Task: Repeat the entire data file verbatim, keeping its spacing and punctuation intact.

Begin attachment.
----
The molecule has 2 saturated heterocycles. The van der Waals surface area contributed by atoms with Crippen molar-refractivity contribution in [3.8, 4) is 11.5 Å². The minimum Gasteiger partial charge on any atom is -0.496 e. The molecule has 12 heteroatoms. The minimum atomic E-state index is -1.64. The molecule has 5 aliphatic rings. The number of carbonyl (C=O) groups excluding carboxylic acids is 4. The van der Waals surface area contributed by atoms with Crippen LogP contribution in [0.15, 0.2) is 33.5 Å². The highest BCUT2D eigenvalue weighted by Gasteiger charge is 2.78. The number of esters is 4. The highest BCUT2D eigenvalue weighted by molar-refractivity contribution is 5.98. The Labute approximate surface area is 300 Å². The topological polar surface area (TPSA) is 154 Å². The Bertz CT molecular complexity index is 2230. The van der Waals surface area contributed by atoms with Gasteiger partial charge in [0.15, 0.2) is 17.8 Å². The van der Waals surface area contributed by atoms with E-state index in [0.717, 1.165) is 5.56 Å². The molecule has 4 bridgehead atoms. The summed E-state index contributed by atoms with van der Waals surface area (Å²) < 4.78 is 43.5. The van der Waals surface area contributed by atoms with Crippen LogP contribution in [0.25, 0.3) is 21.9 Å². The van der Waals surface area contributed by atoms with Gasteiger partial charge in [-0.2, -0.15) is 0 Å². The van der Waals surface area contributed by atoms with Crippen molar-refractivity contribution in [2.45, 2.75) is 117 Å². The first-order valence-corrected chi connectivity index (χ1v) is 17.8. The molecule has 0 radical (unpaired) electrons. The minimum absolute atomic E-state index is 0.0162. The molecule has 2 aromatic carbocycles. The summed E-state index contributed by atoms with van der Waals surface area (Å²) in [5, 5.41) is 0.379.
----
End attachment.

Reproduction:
The molecule has 2 saturated heterocycles. The van der Waals surface area contributed by atoms with Crippen molar-refractivity contribution in [3.8, 4) is 11.5 Å². The minimum Gasteiger partial charge on any atom is -0.496 e. The molecule has 12 heteroatoms. The minimum atomic E-state index is -1.64. The molecule has 5 aliphatic rings. The number of carbonyl (C=O) groups excluding carboxylic acids is 4. The van der Waals surface area contributed by atoms with Crippen LogP contribution in [0.15, 0.2) is 33.5 Å². The highest BCUT2D eigenvalue weighted by Gasteiger charge is 2.78. The number of esters is 4. The highest BCUT2D eigenvalue weighted by molar-refractivity contribution is 5.98. The Labute approximate surface area is 300 Å². The topological polar surface area (TPSA) is 154 Å². The Bertz CT molecular complexity index is 2230. The van der Waals surface area contributed by atoms with Gasteiger partial charge in [0.15, 0.2) is 17.8 Å². The van der Waals surface area contributed by atoms with E-state index in [0.717, 1.165) is 5.56 Å². The molecule has 4 bridgehead atoms. The summed E-state index contributed by atoms with van der Waals surface area (Å²) < 4.78 is 43.5. The van der Waals surface area contributed by atoms with Crippen LogP contribution in [0.25, 0.3) is 21.9 Å². The van der Waals surface area contributed by atoms with Gasteiger partial charge in [-0.2, -0.15) is 0 Å². The van der Waals surface area contributed by atoms with Crippen molar-refractivity contribution in [2.45, 2.75) is 117 Å². The first-order valence-corrected chi connectivity index (χ1v) is 17.8. The molecule has 0 radical (unpaired) electrons. The minimum absolute atomic E-state index is 0.0162. The molecule has 2 aromatic carbocycles. The summed E-state index contributed by atoms with van der Waals surface area (Å²) in [5, 5.41) is 0.379.